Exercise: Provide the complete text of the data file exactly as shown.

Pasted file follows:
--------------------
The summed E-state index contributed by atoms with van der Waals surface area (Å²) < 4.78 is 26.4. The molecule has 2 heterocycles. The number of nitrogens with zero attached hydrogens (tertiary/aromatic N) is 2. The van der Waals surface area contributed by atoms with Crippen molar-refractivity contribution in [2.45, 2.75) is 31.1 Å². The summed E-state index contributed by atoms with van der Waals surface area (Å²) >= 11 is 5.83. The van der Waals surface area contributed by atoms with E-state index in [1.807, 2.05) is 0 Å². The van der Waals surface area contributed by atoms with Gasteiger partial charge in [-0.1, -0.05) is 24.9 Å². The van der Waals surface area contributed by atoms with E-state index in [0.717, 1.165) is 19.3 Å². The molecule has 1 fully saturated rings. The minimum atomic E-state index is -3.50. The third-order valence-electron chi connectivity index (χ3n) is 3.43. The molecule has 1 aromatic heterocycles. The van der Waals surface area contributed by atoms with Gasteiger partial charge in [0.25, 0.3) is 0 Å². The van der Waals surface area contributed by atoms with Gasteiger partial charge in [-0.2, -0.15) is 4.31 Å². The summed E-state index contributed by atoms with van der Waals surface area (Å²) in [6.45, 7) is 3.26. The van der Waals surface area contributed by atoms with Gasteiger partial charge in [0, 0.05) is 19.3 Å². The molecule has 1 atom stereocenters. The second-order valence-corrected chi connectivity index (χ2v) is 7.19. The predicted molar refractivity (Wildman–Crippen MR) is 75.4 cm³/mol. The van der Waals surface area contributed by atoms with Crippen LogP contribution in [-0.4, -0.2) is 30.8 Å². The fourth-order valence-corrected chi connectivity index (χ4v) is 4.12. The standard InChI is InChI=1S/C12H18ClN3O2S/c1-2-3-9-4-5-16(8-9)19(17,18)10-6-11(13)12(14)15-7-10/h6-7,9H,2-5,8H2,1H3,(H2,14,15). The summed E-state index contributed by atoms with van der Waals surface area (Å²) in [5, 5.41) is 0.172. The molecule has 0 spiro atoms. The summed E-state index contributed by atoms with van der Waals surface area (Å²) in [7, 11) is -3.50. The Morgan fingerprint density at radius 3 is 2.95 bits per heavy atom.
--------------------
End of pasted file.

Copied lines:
The summed E-state index contributed by atoms with van der Waals surface area (Å²) < 4.78 is 26.4. The molecule has 2 heterocycles. The number of nitrogens with zero attached hydrogens (tertiary/aromatic N) is 2. The van der Waals surface area contributed by atoms with Crippen molar-refractivity contribution in [2.45, 2.75) is 31.1 Å². The summed E-state index contributed by atoms with van der Waals surface area (Å²) >= 11 is 5.83. The van der Waals surface area contributed by atoms with E-state index in [1.807, 2.05) is 0 Å². The van der Waals surface area contributed by atoms with Gasteiger partial charge in [-0.1, -0.05) is 24.9 Å². The van der Waals surface area contributed by atoms with E-state index in [0.717, 1.165) is 19.3 Å². The molecule has 1 fully saturated rings. The minimum atomic E-state index is -3.50. The third-order valence-electron chi connectivity index (χ3n) is 3.43. The molecule has 1 aromatic heterocycles. The van der Waals surface area contributed by atoms with Gasteiger partial charge in [0.25, 0.3) is 0 Å². The van der Waals surface area contributed by atoms with Gasteiger partial charge in [-0.2, -0.15) is 4.31 Å². The summed E-state index contributed by atoms with van der Waals surface area (Å²) in [6.45, 7) is 3.26. The van der Waals surface area contributed by atoms with Gasteiger partial charge in [0, 0.05) is 19.3 Å². The molecule has 1 atom stereocenters. The second-order valence-corrected chi connectivity index (χ2v) is 7.19. The predicted molar refractivity (Wildman–Crippen MR) is 75.4 cm³/mol. The van der Waals surface area contributed by atoms with Crippen LogP contribution in [-0.4, -0.2) is 30.8 Å². The fourth-order valence-corrected chi connectivity index (χ4v) is 4.12. The standard InChI is InChI=1S/C12H18ClN3O2S/c1-2-3-9-4-5-16(8-9)19(17,18)10-6-11(13)12(14)15-7-10/h6-7,9H,2-5,8H2,1H3,(H2,14,15). The summed E-state index contributed by atoms with van der Waals surface area (Å²) in [5, 5.41) is 0.172. The molecule has 0 spiro atoms. The summed E-state index contributed by atoms with van der Waals surface area (Å²) in [7, 11) is -3.50. The Morgan fingerprint density at radius 3 is 2.95 bits per heavy atom.